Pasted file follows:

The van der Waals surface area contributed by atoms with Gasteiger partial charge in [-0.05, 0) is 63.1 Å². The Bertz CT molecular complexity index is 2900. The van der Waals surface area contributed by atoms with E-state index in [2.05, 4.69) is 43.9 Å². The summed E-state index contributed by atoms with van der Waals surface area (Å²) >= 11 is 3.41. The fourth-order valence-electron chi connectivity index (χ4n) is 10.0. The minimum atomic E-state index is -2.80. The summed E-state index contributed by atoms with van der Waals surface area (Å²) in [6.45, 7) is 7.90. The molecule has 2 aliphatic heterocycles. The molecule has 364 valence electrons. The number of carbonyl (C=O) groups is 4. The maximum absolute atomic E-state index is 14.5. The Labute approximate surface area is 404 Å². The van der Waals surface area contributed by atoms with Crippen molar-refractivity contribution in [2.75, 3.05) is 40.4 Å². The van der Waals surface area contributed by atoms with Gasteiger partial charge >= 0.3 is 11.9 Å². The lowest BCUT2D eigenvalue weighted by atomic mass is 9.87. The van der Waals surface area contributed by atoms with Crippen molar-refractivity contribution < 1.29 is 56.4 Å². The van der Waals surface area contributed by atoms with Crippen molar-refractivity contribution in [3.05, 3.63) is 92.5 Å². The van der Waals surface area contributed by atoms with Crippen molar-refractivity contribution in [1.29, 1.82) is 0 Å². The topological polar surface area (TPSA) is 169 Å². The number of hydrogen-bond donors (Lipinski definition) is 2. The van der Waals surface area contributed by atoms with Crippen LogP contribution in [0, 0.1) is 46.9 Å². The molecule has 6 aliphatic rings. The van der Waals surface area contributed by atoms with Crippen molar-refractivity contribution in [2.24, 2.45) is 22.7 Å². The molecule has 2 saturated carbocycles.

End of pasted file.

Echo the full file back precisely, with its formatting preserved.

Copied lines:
The van der Waals surface area contributed by atoms with Gasteiger partial charge in [-0.05, 0) is 63.1 Å². The Bertz CT molecular complexity index is 2900. The van der Waals surface area contributed by atoms with E-state index in [2.05, 4.69) is 43.9 Å². The summed E-state index contributed by atoms with van der Waals surface area (Å²) >= 11 is 3.41. The fourth-order valence-electron chi connectivity index (χ4n) is 10.0. The minimum atomic E-state index is -2.80. The summed E-state index contributed by atoms with van der Waals surface area (Å²) in [6.45, 7) is 7.90. The molecule has 2 aliphatic heterocycles. The molecule has 364 valence electrons. The number of carbonyl (C=O) groups is 4. The maximum absolute atomic E-state index is 14.5. The Labute approximate surface area is 404 Å². The van der Waals surface area contributed by atoms with Crippen molar-refractivity contribution in [2.75, 3.05) is 40.4 Å². The van der Waals surface area contributed by atoms with Gasteiger partial charge >= 0.3 is 11.9 Å². The lowest BCUT2D eigenvalue weighted by atomic mass is 9.87. The van der Waals surface area contributed by atoms with Crippen molar-refractivity contribution < 1.29 is 56.4 Å². The van der Waals surface area contributed by atoms with Crippen molar-refractivity contribution in [3.05, 3.63) is 92.5 Å². The van der Waals surface area contributed by atoms with Crippen molar-refractivity contribution in [1.29, 1.82) is 0 Å². The topological polar surface area (TPSA) is 169 Å². The number of hydrogen-bond donors (Lipinski definition) is 2. The van der Waals surface area contributed by atoms with Crippen LogP contribution in [0, 0.1) is 46.9 Å². The molecule has 6 aliphatic rings. The van der Waals surface area contributed by atoms with Crippen molar-refractivity contribution in [2.24, 2.45) is 22.7 Å². The molecule has 2 saturated carbocycles.